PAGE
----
European Union finance ministers have agreed on a €500bn (£430bn – $540bn) rescue package to support and aid European countries hit hard by the coronavirus pandemic.
Ministers were close to a deal on Wednesday, but the talks broke down and had to be resumed a day later, amid a dispute between Italy and the Netherlands over how to apply the recovery fund.
The deal was announced by the Eurogroup president Mario Centeno after lengthy discussions in Brussels, he said:
“Today, we agreed upon three safety nets and a plan for the recovery, to ensure we grow together, not apart, once the virus is behind us.”
Centeno added that “these proposals build on our collective financial strength and European solidarity.”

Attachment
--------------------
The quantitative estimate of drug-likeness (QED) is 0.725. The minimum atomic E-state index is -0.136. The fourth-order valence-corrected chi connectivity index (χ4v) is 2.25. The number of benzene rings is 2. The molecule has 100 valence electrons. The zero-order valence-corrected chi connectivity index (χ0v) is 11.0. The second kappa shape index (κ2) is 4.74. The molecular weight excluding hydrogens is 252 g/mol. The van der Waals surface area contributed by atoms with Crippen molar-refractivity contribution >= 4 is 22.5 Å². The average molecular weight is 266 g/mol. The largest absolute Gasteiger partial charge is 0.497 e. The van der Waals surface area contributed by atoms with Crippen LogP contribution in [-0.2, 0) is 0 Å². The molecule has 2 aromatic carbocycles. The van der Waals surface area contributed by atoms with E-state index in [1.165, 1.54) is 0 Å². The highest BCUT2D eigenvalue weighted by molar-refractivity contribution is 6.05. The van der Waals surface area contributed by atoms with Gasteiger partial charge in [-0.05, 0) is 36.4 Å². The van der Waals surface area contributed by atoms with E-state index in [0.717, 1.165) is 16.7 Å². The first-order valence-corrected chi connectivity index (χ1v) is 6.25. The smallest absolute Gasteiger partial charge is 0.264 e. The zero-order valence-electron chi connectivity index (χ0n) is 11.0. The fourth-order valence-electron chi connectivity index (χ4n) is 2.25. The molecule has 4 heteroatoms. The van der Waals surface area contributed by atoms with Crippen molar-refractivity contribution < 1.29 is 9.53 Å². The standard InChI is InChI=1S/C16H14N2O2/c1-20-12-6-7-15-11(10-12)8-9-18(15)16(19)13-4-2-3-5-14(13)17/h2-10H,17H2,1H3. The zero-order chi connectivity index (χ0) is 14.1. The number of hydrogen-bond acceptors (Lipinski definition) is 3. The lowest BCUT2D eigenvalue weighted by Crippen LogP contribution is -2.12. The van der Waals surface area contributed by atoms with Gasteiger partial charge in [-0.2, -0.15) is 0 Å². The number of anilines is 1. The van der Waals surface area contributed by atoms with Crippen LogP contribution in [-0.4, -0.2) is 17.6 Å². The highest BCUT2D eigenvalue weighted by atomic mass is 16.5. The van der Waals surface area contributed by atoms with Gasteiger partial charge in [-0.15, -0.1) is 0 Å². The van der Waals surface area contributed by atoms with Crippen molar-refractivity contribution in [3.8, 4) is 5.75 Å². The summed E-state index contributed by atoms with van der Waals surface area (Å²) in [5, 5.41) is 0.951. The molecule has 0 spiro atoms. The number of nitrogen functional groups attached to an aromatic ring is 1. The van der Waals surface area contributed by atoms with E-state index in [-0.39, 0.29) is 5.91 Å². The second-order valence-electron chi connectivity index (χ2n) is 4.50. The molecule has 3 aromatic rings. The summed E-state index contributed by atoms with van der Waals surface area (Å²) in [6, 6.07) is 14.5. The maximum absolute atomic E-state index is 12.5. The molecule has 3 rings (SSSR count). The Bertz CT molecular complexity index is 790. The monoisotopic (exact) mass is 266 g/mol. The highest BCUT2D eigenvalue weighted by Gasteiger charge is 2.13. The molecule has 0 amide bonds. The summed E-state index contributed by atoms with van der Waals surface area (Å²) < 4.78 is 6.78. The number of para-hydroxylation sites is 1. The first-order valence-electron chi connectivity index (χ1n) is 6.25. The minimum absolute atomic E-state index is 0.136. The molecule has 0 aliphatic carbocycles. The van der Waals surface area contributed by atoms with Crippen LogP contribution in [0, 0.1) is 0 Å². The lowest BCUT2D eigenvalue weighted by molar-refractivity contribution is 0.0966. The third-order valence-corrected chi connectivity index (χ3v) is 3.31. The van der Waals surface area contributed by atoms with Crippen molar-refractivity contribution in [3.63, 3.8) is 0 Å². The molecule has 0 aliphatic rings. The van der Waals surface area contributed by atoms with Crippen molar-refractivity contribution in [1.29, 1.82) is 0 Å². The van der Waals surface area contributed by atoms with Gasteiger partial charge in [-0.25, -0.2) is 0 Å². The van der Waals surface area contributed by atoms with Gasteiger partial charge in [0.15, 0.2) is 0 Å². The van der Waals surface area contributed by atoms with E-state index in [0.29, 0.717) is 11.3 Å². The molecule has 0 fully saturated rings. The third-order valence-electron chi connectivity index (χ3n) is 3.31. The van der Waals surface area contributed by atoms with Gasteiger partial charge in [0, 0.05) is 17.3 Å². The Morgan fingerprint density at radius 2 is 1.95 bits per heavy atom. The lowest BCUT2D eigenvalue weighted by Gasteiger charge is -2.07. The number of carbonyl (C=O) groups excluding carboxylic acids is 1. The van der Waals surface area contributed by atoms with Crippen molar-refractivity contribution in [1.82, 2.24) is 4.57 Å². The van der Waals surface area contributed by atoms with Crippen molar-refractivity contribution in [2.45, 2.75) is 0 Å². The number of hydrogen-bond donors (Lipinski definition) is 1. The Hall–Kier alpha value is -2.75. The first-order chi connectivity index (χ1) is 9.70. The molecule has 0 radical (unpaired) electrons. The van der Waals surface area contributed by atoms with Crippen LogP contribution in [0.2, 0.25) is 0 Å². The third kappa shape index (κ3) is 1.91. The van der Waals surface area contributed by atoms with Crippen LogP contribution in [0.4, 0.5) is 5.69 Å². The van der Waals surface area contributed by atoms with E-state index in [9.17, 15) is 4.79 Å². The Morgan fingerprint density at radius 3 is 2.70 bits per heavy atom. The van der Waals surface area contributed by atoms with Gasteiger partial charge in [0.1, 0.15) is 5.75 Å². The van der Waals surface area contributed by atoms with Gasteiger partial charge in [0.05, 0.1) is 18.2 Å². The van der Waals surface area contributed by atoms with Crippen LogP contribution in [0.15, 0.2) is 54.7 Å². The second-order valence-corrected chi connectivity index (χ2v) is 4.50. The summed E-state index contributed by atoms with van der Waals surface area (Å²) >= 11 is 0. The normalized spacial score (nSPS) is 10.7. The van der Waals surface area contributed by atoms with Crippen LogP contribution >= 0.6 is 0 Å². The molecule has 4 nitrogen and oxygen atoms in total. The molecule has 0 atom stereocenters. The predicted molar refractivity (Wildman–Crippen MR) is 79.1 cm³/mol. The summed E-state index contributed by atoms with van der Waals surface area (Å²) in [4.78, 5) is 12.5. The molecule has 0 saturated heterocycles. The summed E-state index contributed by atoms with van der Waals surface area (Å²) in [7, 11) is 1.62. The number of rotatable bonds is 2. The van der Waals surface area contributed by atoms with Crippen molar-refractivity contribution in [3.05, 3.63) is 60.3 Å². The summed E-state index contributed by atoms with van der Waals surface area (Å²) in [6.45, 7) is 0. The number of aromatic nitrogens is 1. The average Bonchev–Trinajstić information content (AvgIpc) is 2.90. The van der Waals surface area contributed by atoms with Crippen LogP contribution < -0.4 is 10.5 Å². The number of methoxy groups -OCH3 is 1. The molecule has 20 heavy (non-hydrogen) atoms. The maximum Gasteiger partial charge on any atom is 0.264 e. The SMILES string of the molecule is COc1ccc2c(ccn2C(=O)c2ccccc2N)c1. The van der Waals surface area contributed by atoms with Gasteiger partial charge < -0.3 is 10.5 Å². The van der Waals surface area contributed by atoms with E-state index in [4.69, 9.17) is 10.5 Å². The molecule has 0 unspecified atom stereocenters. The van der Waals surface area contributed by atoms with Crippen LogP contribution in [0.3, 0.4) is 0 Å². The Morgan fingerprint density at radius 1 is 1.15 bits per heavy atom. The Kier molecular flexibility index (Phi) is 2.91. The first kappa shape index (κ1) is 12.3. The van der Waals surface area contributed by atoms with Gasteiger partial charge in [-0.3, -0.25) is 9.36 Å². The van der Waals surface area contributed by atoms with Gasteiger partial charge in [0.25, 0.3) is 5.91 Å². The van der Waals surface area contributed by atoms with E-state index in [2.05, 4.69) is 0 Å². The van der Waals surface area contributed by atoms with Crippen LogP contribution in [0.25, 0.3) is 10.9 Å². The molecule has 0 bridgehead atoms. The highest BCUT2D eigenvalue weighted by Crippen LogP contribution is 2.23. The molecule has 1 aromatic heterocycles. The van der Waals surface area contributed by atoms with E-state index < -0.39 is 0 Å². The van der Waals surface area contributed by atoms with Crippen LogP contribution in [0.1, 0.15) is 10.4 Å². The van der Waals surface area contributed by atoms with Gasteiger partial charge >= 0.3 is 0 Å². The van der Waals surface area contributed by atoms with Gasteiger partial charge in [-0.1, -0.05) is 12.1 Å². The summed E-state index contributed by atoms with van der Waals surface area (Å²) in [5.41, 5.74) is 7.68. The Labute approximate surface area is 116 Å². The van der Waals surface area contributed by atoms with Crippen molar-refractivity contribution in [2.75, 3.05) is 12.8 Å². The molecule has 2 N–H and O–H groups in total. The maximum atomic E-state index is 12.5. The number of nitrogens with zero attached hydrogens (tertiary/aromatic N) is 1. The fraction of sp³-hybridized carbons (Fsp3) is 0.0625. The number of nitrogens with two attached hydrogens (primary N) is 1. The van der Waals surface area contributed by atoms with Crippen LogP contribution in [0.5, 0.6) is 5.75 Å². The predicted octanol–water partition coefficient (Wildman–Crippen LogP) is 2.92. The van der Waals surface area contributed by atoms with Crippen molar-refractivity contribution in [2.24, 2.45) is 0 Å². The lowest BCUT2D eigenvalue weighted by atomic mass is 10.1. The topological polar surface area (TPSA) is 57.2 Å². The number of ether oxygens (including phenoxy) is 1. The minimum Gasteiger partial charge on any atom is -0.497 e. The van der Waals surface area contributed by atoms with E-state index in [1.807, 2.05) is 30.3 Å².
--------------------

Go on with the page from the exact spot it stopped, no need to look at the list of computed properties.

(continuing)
Moreover, the agreed package is smaller than the European Central Bank (ECB) had urged, the body earlier suggested the bloc may need up to €1.5tn (£1.3tn) to tackle the pandemic.
The EU has shown that they are determined to stick together irrespective of their differences.
The coronavirus pandemic has exposed deep divisions in EU
At their Brussels talks, EU ministers failed to accept a demand from France and Italy to share out the cost of the crisis by issuing so-called coronabonds.
Italy and Spain have accused northern nations - led by Germany and the Netherlands - of not doing enough.
The deal eases concerns that the bloc was incapable of uniting behind a common strategy, EU leaders must now ratify the accord amid a continuing climate of mistrust and tension, with divisions emerging between north and south Europe.
The ECB has said the bloc may need up to €1.5tn (£1.3tn) to tackle the crisis.
However, the French Finance Minister, Bruno Le Maire, hailed the agreement as the most important economic plan in EU history.